It's a smooth move no politician would dare sidestep, so Michigan's governor goes there, as WXYZ reports:
Gretchen Whitmer has signed a bill that will officially designate a portion of the John C. Lodge Freeway (M-10) the Aretha Franklin Memorial Highway.
The portion of M-10 that will honor the Queen of Soul is located between Livernois and I-94 in Detroit.
A bill authorizing the step won a final legislative OK three weeks ago. The first-term Democratic governor made this statement at Monday's signing:
"Aretha Franklin was an American icon. She began her career here in the heart of Detroit. Her creativity and voice contributed to our musical and cultural history in Michigan.
"I'm honored to be able to dedicate a portion of the M-10 freeway to remember Aretha and all she did for our state."
Earlier coverage, June 20
We goin' ridin' on the freeway of love
Drop the pedal and go, go, go
So drop the top baby
And let's cruise on into this better than ever street
How fitting, really now, to have a six-mile stretch of Detroit cruising lanes officially named the Aretha L. Franklin Memorial Highway, complete with MDOT road signs soon.
Buckle up, baby, 'cause we goin' riding.
Senators in Lansing gave a final legislative green light Thursday to rename M-10 -- aka the John C. Lodge Freeway --between Livernois Avenue and I-94 for the late soul queen. The only thing left is Gov. Gretchen Whitmer's signature, a photo op and way to show respect that's a certainty.
The highway's partial name change is more than a tribute to a cultural icon from Detroit who died last Aug. 16 at 76.
It's a sign, literally, that we're far from the 1950s and '60s, when the highway was built in segments between Jefferson Avenue downtown and Orchard Lake Road in West Bloomfield. We're also nearly a century past the years when John C. Lodge was Detroit's mayor (1922-24, 1927-29).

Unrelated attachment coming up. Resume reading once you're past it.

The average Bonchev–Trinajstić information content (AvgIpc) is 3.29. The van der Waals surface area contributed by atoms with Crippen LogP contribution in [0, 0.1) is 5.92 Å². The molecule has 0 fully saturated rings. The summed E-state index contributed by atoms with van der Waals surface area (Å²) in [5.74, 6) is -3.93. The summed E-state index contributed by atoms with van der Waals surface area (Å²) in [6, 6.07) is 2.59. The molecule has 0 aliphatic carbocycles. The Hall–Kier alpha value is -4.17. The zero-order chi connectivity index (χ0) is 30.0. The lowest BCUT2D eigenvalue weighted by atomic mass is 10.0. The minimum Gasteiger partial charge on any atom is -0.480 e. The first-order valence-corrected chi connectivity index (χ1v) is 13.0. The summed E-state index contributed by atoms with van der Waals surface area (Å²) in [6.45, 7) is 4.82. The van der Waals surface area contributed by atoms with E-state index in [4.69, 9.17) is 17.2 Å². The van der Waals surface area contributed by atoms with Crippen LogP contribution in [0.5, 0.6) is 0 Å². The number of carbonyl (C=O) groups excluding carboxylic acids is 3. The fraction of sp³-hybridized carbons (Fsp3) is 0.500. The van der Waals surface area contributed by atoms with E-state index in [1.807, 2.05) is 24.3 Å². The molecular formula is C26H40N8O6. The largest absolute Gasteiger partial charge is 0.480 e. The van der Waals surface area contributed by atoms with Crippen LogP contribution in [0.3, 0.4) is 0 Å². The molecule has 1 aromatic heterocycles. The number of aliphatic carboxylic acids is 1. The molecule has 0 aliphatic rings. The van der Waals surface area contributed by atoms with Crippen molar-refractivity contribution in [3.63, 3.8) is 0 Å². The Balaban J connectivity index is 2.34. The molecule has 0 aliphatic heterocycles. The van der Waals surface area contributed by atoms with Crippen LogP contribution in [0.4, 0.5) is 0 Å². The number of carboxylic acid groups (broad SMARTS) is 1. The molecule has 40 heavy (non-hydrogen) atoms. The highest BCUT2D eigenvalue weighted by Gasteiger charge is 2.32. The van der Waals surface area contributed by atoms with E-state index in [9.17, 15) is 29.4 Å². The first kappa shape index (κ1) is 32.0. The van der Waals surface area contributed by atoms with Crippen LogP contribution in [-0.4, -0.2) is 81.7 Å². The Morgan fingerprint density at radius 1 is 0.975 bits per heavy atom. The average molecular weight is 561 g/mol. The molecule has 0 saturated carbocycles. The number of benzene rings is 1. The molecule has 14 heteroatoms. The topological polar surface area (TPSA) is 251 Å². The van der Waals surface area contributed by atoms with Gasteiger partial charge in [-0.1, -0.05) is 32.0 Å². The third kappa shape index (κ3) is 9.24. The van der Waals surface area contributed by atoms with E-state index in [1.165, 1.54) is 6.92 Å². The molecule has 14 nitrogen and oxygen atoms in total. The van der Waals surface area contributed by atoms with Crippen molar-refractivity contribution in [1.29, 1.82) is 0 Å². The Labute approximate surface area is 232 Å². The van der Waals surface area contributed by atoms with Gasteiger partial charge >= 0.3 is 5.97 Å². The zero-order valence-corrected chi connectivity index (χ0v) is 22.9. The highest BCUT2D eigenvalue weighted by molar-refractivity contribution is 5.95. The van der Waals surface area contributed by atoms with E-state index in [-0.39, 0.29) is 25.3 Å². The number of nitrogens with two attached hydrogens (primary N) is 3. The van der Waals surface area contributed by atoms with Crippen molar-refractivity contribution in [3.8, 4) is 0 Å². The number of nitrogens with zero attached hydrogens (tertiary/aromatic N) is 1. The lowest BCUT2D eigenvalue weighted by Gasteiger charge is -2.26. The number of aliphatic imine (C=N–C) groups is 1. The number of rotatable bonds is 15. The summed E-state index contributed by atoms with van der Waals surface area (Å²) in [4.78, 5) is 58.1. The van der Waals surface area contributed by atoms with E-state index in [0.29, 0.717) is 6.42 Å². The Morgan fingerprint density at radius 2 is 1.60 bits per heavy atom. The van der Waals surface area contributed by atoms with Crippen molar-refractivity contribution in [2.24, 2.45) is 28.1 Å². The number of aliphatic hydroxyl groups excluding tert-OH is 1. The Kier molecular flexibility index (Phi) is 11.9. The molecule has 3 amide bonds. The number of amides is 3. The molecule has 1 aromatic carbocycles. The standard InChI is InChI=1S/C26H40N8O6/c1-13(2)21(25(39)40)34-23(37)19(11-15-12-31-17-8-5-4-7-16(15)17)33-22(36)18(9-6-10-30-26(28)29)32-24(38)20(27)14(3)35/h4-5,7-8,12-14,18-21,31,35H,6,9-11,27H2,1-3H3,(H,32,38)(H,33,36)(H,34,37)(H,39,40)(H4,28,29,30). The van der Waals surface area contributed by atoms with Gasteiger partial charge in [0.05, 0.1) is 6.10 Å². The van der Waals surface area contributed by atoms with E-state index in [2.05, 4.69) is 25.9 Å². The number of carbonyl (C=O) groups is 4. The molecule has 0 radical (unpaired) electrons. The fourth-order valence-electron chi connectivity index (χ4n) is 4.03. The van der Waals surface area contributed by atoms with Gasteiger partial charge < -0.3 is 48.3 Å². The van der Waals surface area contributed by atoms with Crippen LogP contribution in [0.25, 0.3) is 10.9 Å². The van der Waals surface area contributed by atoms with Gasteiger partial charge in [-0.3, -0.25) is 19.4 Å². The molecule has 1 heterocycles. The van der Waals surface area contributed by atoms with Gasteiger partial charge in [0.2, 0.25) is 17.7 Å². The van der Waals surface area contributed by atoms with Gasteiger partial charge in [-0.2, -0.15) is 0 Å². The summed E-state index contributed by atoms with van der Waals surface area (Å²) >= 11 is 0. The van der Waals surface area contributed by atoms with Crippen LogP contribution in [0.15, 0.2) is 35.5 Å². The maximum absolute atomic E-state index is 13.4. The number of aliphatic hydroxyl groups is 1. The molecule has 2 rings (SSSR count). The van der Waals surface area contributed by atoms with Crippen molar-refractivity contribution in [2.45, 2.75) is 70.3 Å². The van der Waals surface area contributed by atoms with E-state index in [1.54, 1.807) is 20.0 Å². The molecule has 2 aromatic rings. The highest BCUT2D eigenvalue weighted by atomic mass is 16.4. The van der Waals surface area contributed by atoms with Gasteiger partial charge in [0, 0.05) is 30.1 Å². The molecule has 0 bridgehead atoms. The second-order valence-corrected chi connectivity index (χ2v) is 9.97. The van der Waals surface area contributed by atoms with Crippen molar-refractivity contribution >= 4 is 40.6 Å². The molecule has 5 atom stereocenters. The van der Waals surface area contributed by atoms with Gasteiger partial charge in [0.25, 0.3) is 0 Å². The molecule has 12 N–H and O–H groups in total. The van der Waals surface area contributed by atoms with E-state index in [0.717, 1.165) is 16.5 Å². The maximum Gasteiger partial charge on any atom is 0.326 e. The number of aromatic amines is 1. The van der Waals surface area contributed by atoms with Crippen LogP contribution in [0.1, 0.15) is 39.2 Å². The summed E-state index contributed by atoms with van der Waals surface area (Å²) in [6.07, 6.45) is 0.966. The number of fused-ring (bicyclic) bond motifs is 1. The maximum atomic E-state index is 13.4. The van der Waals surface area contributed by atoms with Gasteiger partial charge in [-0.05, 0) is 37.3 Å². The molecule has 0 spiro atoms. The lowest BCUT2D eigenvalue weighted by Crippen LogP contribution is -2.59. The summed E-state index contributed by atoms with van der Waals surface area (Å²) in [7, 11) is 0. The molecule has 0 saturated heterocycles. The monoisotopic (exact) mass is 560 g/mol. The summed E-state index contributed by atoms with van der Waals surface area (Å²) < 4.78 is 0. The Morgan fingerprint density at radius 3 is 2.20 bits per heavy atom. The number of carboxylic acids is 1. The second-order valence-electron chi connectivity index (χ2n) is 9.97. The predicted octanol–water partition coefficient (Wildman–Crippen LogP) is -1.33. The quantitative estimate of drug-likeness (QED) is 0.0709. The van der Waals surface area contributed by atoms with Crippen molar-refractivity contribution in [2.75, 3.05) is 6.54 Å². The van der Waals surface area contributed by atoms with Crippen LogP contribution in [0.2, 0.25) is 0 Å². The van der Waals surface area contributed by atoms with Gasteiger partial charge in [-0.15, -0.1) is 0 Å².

When Aretha L. Franklin's name goes on overpasses and signs alongside the freeway, she'll gain pride of place on six miles of urban roadway in a region where highways are named for Walter P. Reuther, Walter P. Chrysler, Edsel Ford, Jared Davison (an English immigrant) and brothers Frederick, Charles and Albert Fisher (Fisher Body Co. founders).
The first time we see "Sister Re" represented in Highway Gothic font, greeting us through the windshield in white-on-green reflective lettering, will be a moment, an affirmation, a very 2019 thing.
And yet, six House members three months ago voted against renaming any part of the Lodge -- even roughly one-fourth of its 23 miles. So did five senators Thursday.
Jonathan Oosting reports from Lansing in The Detroit News on the one-sentence bill sponsored by Rep. Leslie Love, D-Detroit:
It cleared the House in a 101-6 vote in March. The Senate signed off 32-5.
A handful of Republicans opposed the measure in each chamber, arguing highway designations should be reserved for military veterans and first responders.
But Sen. Erika Geiss, D-Taylor, called the designation an appropriate honor for Franklin, "one of Michigan’s beloved heroes" whose songs “provided the soundtracks to our lives."
"[She was] someone who stood up for civil rights, someone whose legacy transcends not just her space in the pantheon of musical genius, but someone whose name evokes worldwide what it means to be from Detroit and from Michigan."
Amen, Sen. Geiss. Ain't we ridin' on the freeway of love?